Why it’s on the list: Some individuals find that squats build their butts well, but they really need help building their quads. If that’s you, try front squats! By shifting the bar from the back to the front of the body, even just 6-8 inches, you change the relative amount of muscle loading that occurs. Front squats emphasize the quads over the glutes and hams, which means you’ll sacrifice some of the load.
This movement generally requires some pretty serious upper-back and core strength to maintain a neutral spine and keep you from missing weights. Don’t be surprised if adding these into your workout routine beefs up your back as well! Also, with a front squat, you naturally maintain a much more vertical position, which may decrease the risk of low-back injury.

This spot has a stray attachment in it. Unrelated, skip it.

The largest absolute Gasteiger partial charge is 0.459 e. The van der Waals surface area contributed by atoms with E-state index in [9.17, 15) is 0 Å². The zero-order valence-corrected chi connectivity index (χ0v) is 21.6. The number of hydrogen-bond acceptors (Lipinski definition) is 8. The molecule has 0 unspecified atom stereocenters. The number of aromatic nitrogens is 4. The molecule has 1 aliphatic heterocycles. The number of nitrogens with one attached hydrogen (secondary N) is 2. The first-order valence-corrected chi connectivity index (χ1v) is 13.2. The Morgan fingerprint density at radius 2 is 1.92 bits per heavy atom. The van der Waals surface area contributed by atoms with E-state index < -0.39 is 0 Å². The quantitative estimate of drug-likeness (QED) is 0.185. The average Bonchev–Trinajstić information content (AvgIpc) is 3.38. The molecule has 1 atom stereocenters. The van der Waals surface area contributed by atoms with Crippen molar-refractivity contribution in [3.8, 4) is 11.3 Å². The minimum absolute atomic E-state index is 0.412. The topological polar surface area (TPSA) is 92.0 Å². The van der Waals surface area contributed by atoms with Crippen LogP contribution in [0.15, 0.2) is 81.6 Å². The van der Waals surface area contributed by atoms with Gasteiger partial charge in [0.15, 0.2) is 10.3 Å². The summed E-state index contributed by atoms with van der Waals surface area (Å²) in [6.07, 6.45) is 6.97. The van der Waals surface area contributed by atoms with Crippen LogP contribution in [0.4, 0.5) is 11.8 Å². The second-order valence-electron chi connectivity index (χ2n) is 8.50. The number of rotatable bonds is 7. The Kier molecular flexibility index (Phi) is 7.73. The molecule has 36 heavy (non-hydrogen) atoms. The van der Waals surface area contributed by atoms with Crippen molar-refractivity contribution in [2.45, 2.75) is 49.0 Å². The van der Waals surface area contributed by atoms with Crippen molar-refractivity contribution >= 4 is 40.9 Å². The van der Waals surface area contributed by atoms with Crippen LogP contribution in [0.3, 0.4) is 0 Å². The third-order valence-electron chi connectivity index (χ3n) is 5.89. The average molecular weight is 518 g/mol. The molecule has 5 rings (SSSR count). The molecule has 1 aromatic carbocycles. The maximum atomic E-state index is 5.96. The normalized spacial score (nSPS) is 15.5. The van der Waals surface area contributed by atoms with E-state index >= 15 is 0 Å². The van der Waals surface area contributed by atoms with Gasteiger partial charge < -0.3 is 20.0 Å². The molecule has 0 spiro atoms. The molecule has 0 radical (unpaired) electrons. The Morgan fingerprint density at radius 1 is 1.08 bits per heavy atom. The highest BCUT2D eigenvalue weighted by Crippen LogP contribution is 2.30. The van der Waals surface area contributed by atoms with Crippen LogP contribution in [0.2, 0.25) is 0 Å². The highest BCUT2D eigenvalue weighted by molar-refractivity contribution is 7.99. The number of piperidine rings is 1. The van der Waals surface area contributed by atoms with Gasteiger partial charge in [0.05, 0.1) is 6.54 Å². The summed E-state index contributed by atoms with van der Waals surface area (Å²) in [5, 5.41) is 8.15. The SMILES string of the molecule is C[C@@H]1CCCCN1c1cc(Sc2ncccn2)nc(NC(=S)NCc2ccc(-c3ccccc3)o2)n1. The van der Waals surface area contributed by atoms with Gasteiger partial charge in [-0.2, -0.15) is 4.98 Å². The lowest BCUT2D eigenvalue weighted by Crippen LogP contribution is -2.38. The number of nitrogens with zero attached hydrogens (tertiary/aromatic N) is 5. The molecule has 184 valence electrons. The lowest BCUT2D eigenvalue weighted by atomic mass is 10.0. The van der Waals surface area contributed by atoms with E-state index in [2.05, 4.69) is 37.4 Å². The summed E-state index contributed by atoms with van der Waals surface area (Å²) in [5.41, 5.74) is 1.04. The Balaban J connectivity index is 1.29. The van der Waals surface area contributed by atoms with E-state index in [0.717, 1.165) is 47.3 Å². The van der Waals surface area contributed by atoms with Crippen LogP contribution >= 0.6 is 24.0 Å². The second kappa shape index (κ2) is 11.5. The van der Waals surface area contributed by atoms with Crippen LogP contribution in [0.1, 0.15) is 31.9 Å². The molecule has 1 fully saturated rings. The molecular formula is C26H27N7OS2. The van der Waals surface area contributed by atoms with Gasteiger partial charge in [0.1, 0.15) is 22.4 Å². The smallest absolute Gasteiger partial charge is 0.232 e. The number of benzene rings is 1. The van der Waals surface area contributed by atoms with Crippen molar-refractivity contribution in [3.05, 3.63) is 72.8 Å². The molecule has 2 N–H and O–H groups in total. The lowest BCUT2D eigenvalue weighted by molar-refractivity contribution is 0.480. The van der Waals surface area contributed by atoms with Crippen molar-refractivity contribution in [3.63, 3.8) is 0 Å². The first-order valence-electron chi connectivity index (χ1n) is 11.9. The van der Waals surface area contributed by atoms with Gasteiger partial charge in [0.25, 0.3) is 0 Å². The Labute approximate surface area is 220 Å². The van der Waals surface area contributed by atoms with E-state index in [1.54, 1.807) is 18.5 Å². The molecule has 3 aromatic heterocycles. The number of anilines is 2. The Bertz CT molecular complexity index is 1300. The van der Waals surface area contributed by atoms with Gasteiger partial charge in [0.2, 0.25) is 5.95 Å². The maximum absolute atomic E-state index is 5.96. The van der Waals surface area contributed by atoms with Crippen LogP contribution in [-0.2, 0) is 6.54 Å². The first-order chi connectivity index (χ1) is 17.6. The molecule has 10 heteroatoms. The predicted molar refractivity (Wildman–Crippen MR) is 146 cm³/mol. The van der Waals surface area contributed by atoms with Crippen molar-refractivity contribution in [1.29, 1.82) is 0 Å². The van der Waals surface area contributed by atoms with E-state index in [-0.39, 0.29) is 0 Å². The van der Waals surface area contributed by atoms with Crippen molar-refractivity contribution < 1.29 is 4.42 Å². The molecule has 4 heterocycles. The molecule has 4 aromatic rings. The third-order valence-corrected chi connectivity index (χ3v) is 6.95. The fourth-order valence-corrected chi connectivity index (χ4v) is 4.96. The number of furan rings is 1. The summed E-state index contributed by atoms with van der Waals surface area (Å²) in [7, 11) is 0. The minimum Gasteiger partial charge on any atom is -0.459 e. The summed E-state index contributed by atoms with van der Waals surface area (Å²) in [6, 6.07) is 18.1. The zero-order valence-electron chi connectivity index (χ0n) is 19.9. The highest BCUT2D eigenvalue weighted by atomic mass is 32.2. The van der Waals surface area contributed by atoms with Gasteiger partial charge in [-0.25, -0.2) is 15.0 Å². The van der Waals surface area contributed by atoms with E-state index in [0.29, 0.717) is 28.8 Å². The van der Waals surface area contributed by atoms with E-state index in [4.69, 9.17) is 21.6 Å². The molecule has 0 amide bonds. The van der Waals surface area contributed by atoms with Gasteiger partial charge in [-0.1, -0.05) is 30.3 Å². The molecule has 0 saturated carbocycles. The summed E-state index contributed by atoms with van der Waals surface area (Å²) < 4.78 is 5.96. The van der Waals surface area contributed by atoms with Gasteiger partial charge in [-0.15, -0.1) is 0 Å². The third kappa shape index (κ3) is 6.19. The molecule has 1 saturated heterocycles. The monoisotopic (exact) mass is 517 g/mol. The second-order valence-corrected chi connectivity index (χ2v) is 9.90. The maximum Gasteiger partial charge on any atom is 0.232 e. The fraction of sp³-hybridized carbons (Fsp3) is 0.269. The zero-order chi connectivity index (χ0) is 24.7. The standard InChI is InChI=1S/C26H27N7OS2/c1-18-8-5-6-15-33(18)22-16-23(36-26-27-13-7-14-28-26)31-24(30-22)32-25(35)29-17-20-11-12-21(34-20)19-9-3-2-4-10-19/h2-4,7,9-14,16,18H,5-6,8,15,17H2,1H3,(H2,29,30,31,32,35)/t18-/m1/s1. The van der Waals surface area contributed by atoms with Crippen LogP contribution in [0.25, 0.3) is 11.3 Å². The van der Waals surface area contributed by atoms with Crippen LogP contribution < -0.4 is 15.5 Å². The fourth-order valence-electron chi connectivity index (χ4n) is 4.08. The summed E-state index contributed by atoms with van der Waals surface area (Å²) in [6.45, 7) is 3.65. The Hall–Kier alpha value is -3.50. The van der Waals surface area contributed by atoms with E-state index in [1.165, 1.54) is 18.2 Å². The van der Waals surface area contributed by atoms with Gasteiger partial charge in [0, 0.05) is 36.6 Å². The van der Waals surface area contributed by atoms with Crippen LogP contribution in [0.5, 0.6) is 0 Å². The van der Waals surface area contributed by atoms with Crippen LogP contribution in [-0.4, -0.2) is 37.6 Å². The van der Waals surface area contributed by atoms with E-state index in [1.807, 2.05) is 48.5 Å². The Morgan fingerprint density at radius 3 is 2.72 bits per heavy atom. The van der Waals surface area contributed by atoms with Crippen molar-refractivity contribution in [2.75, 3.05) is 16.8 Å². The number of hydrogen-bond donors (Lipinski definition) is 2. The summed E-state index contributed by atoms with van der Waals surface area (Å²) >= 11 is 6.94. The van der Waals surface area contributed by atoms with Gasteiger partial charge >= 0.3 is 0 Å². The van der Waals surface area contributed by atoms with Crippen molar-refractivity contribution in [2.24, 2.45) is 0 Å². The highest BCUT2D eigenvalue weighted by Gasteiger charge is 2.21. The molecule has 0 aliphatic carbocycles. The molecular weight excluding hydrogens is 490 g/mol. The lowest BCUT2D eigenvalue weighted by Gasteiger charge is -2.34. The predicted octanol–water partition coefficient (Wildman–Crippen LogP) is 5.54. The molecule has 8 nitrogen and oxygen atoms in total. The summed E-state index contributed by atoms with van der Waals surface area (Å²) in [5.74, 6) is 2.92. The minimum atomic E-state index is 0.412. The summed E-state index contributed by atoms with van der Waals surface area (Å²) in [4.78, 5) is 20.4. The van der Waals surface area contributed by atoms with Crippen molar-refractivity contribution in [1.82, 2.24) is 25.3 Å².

In your workout: This exercise should typically replace the squat in your workout; do it first, when your energy levels are highest. You can hold the bar in the front rack position (also referred to as a clean grip) or with arms crossed. Do multiple sets of 6-10 reps, favoring the lower end if you’re looking to build strength.